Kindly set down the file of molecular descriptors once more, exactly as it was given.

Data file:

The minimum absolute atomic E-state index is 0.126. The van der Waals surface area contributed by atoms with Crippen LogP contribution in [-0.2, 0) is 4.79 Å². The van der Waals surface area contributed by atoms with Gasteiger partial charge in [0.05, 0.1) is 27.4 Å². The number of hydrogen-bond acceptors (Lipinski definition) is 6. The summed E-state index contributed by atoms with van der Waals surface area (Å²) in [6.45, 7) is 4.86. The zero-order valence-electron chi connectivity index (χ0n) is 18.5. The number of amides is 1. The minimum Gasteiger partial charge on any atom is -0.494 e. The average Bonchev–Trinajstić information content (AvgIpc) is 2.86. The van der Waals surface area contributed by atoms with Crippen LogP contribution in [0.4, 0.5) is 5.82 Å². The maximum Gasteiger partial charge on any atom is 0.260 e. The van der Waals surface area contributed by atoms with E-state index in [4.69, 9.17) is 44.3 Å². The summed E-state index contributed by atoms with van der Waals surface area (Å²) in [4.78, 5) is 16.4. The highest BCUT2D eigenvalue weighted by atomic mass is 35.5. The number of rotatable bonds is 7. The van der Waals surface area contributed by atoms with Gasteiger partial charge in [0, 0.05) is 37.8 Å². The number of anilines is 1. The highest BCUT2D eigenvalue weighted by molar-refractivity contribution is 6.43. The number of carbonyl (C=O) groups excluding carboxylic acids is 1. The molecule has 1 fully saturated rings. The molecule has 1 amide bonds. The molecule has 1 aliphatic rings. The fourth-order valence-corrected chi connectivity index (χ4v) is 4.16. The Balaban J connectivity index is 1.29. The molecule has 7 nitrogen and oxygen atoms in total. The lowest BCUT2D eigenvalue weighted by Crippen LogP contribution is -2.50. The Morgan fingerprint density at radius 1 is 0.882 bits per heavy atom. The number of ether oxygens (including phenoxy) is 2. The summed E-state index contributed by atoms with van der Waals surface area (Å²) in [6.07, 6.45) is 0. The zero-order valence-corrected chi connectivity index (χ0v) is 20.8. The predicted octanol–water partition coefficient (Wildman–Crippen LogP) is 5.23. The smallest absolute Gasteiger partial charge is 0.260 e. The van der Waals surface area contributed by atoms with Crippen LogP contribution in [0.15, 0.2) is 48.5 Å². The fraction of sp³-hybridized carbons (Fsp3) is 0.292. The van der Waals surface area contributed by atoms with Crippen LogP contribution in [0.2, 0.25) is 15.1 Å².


The minimum absolute atomic E-state index is 0.126. The van der Waals surface area contributed by atoms with Crippen LogP contribution in [-0.2, 0) is 4.79 Å². The van der Waals surface area contributed by atoms with Gasteiger partial charge in [0.05, 0.1) is 27.4 Å². The number of hydrogen-bond acceptors (Lipinski definition) is 6. The summed E-state index contributed by atoms with van der Waals surface area (Å²) in [6.45, 7) is 4.86. The zero-order valence-electron chi connectivity index (χ0n) is 18.5. The number of amides is 1. The minimum Gasteiger partial charge on any atom is -0.494 e. The average Bonchev–Trinajstić information content (AvgIpc) is 2.86. The van der Waals surface area contributed by atoms with Crippen LogP contribution in [0.4, 0.5) is 5.82 Å². The maximum Gasteiger partial charge on any atom is 0.260 e. The van der Waals surface area contributed by atoms with E-state index in [4.69, 9.17) is 44.3 Å². The summed E-state index contributed by atoms with van der Waals surface area (Å²) in [4.78, 5) is 16.4. The highest BCUT2D eigenvalue weighted by atomic mass is 35.5. The number of rotatable bonds is 7. The van der Waals surface area contributed by atoms with Gasteiger partial charge in [0, 0.05) is 37.8 Å². The number of anilines is 1. The highest BCUT2D eigenvalue weighted by molar-refractivity contribution is 6.43. The number of carbonyl (C=O) groups excluding carboxylic acids is 1. The molecule has 1 fully saturated rings. The molecule has 1 amide bonds. The molecule has 1 aliphatic rings. The fourth-order valence-corrected chi connectivity index (χ4v) is 4.16. The Balaban J connectivity index is 1.29. The molecule has 7 nitrogen and oxygen atoms in total. The lowest BCUT2D eigenvalue weighted by Crippen LogP contribution is -2.50. The Morgan fingerprint density at radius 1 is 0.882 bits per heavy atom. The number of ether oxygens (including phenoxy) is 2. The summed E-state index contributed by atoms with van der Waals surface area (Å²) in [6.07, 6.45) is 0. The zero-order valence-corrected chi connectivity index (χ0v) is 20.8. The predicted octanol–water partition coefficient (Wildman–Crippen LogP) is 5.23. The smallest absolute Gasteiger partial charge is 0.260 e. The van der Waals surface area contributed by atoms with Crippen LogP contribution in [0.15, 0.2) is 48.5 Å². The fraction of sp³-hybridized carbons (Fsp3) is 0.292. The van der Waals surface area contributed by atoms with Crippen LogP contribution in [0.2, 0.25) is 15.1 Å².